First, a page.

We thought it was MARCH that came in like a lion, not MAY!
Monday night, May 1, following a lovely day, the winds whipped up around 5. We were already warned of tornado possibilities and severe thunderstorms. Around 7:30 pm, Nature rolled up her sleeve, flexed her bicep, formed a fist, and sucker punched us with wind that spun trees like lassos, and smacked us with walls of rain. Power went out, and Little House Living began for the next four days. (To read our power outage tips go here and here.)
It would be reported by The Sullivan Review as “the strongest storm in 30 years.”
It seemed our little mountaintop fared reasonably well with limited damage to property. The top 30 feet of our neighbor’s Norway Spruce spiraled down into their backyard, missing all structures. On Eagles Mere Ave, Hilltop Cottage’s deck rail was damaged, but the rest was unharmed. A garage roof on Allegheny was speared, but the house was spared.
But in fact, the area at large was hard hit. Beginning with the school’s cancellation, “due to wide-spread power outages,” the reports started rolling in of trees on wires, across roads, and damaged homes across the county. Three F-1’s and and and an F-0 were recorded in surrounding counties. And the rain poured down. Nonetheless, here at Fiddlehead Cottage, we believed the lights would be back on by afternoon.
With four substations knocked out, Penelec estimated Thursday at 8 PM–three days from when we went black. This was going to take ice. Lots of it.
But here’s where the Winter Storm Stella prep came in handy. Candles and lamp oil in good supply. Plenty of wood for fires. Gas grill fixed. A bag of ice in storage. We collected spring water from The Barn, and scooped more from the hot tub for flushing. The spa even served as a soapless bath until the third day when it cooled to unpleasant levels.
With cooking a challenge, the Laporte Firemen, in a grand display of community spirit, provided free spaghetti dinners for any who were powerless and even delivered to shut-ins! Only in a small town!
We were also grateful that the Eagles Mere Inn had a generator allowing those weary of grilling in the rain a culinary oasis. Sadly, The Barn, The Jolly Trolley Sidecar, and Country Friends did not. But The Vale in Muncy Valley was open (they must have a generator), and what a land-office biz they did between food, gas, ice, and propane!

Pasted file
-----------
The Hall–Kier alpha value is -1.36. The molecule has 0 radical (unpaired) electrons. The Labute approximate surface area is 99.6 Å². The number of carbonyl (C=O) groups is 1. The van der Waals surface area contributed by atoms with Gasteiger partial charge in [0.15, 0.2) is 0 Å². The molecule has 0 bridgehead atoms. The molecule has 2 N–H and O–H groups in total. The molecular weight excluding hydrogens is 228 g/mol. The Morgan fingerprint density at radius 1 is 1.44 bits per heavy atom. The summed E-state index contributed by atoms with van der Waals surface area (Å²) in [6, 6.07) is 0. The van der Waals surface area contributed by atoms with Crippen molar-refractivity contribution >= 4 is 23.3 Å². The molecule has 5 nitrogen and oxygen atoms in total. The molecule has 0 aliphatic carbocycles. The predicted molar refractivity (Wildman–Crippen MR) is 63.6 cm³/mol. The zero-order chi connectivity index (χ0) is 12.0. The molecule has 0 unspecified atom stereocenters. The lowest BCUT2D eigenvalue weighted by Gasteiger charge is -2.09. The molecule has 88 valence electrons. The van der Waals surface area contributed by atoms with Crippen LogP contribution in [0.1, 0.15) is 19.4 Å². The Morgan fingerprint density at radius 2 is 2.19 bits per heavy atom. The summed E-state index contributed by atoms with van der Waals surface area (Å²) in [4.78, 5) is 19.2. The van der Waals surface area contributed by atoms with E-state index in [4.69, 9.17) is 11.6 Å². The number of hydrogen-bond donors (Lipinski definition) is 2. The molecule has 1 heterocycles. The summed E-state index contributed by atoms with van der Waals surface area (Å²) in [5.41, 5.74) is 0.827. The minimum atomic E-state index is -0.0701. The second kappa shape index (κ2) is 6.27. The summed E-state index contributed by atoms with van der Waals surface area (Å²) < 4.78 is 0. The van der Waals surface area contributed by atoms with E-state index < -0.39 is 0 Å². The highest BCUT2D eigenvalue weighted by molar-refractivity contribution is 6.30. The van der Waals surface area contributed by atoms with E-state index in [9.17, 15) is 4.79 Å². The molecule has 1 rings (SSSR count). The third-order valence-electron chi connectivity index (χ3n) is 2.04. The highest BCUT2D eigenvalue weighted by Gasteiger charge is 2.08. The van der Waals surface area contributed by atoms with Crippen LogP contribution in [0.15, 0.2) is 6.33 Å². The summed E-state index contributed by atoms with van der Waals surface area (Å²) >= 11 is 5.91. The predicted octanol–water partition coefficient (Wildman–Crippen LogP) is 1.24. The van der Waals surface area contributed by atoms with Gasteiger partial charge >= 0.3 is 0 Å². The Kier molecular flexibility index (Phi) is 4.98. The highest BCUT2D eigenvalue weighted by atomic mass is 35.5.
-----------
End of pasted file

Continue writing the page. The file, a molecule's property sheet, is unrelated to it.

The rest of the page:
More-or-less on schedule, Penelec got Eagles Mere plugged back on though it was apparent we were far down the list of prioritized communities, several of which were restored in 24 hours. Dushore and Laporte were the first, allowing school kids to return with only one day missed.
We here on Fern Lane were back up ahead of schedule by Wednesday night. We felt a little “survivor guilt” when we discovered most others were still in the dark until Thursday and even Friday. Grids! grrr…
Imagine the shock then, when the school sent the kids home mid-day Friday! Saturated ground and a new buffet of wind brought down more trees, even blocking the way for the bus bringing the kids up Rt. 42. Hemlock Cottage in The Park sustained the most serious damage this round with a large maple slicing diagonally across the front porch, demolishing railings, and crushing the roof corners.
Fortunately for EM, the local power stayed on. Now the food was sorted by edibility, flashlights were stored, and hair was washed. It was good to be back in the 21st Century. (Except we did like seeing our teen reading books instead of overdosing on social media.)
This post inspired us to list tips that helped us through this and other outages. It’s especially aimed at vacationers/renters who may not have much experience with Little House in the Mountains Living. Check out Pt 1: Little House Living :Power Outage Tips Tips and Pt 2: Little House Dishwashing!
Here’s to Penelec, and as always the EM crews, our heroes!
Bill and Leslie
P.S. Got a tale of your own to tell? Let us know below!